10 Essential Early Randy Travis Songs

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Even as Randy Travis clings to life in a North Texas hospital, his spartan brand of country music feels like a thing of the past. At the very least, it's hard to imagine songs like "Forever and Ever, Amen" or "Deeper Than the Holler" ever crying out for a "Cruise"-style remix. Or the North Carolina-bred adopted Texan ever indulging in nonsense like Blake Shelton's inane "Boys 'Round Here."

Coupled with his remarkably expressive, melodious, baritone-trending tenor, Travis' catalog is full of elegance, dignity and -- long before his successful crossover into more overtly Christian country music -- grace. Even his cheating songs ("On the Other Hand") sound classy. Each boasting deceptively simple arrangements, top-of-the-line production and expert execution by a cast of Nashville top hands, his early records (from 1986's Storms of Life through about 1991's High Lonesome) easily rank among the finest of their era, and probably in country-music history.

As of this writing, Travis remained in critical condition in The Heart Hospital Baylor Plano after suffering a stroke Wednesday night. According to both his Nashville-based publicist and the Baylor Health Care System's Web site, he had been undergoing treatment for cardiomyopathy, a viral infection that weakens the heart muscle and is serious as it sounds.

Since Travis was hospitalized this past Sunday, the outpouring of support for the singer has far outpaced the snickering and finger-pointing that surrounded his lurid alcohol-related arrests last year. (Maybe there is still some good in this world.) And not surprisingly, those early albums turn out to be an excellent source of comfort for his many fans during a time like this. As Rocks Off joins everyone else in pulling for Travis, these are the songs we think cut closest to the bone.

10. "Honky Tonk Side of Town" Travis it not associated with barroom boot-scooters all that often, but he cut his share of good ones. Opening 1994's This Is Me, this track has just enough horns and piano to give it a slight New Orleans tincture, and make it worth a spin around your personal dance floor.

9. "Good Intentions" Flavored with lonesome harmonica as the incarcerated narrator addresses his late mother, this regret-filled tune ("looks like I turned out like all the rest") makes a worthy sequel to Merle Haggard's "Sing Me Back Home."

8. "My House" Travis' most recent effort before his hospitalization was the George Jones tribute single "Tonight I'm Playin' Possum," a duet with Joe Nichols released last month. That's a decent little weeper, but this deliberately paced ballad reminiscent of "The Grand Tour" paints a much warmer picture than even Jones' classic -- mostly because as Travis surveys his own dwelling, it turns out to be quite full.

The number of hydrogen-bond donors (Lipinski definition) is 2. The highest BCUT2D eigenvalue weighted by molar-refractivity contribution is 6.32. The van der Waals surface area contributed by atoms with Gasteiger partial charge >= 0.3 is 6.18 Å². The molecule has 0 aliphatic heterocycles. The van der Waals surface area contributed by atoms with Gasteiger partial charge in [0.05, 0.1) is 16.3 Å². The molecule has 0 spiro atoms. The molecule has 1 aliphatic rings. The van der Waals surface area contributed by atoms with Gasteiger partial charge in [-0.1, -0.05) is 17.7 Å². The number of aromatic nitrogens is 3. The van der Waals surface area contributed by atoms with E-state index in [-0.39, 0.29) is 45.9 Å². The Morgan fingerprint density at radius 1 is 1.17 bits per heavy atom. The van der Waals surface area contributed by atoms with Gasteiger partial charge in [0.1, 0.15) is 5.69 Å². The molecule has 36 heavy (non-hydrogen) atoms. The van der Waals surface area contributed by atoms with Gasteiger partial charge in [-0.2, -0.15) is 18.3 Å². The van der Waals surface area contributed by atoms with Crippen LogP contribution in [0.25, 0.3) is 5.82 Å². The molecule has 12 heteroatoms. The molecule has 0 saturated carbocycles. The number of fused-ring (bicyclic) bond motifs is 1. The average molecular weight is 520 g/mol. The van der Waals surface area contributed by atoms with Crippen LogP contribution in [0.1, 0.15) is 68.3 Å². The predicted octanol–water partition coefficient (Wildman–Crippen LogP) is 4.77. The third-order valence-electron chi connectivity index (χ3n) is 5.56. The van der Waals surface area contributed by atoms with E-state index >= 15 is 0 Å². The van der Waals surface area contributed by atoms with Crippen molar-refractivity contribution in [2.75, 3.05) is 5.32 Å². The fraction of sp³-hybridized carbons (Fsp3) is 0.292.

7. "Too Gone Too Long" This sassy, charming ditty make s a prime showcase both some fine acoustic-swing picking and Travis' amazing voice, dipping as low as he can go (which is pretty low) as he negotiates lines like "It's been too long since you walked out my door/ Now you're just an old song nobody sings anymore."

6. "Card Carryin' Fool" Travis never strayed too far from Nashville song forms or production, but he could if he wanted to. This frisky, fiddle-laced Western swing tune from No Holdin' Back doesn't lack much on George Strait's work from the same period.

5. "Reasons I Cheat" In a perfectly slow-paced waltz that squeezes every last teardrop out of the steel guitar, Travis sits in an anonymous tavern and asks himself, more or less, "What the hell?" Line by line, he examines his go-nowhere life, explaining without ever needing to why that maiden across the room looks better and better. Honky-tonk soap opera of the highest order.

4. "There'll Always Be a Honky-Tonk Somewhere" Jukebox in the corner? Check. Lady lookin' lonely? Check. As he ponders factories on the moon and "farming out in space" (how '80s), Travis helps us all take comfort in the places "where good ol' boys meet good ol' girls and the wine and music flow." Thankfully, some things never change.

3. "It's Out of My Hands" With little more than acoustic guitar and mournful steel sighs, Travis evokes both Jones and Haggard as he finally confronts the cold reality that she's gone, gone, gone: "She's taken all the lonely she could stand."

2. "I Told You So" It's difficult for me to even breathe while listening to "I Told You So." The pristine arrangement sounds engineered for maximum heartbreak without laying the schmaltz too thick, but the revelation in the last line of the chorus -- "I've found somebody new and you will never break my heart in two again" -- feels like getting stabbed by a dagger sheathed in velvet. The tables finally turned, all right.

1. "On the Other Hand" Travis provoked what Allmusic calls a "generational shift" in country music by temporarily clearing out all those messy Urban Cowboy cobwebs, and this song is where he started. On Storms of Life's leadoff track (and easily one of the greatest country tunes of the '80s), Travis delivers his words as carefully as both sides of his adulterous dilemma.

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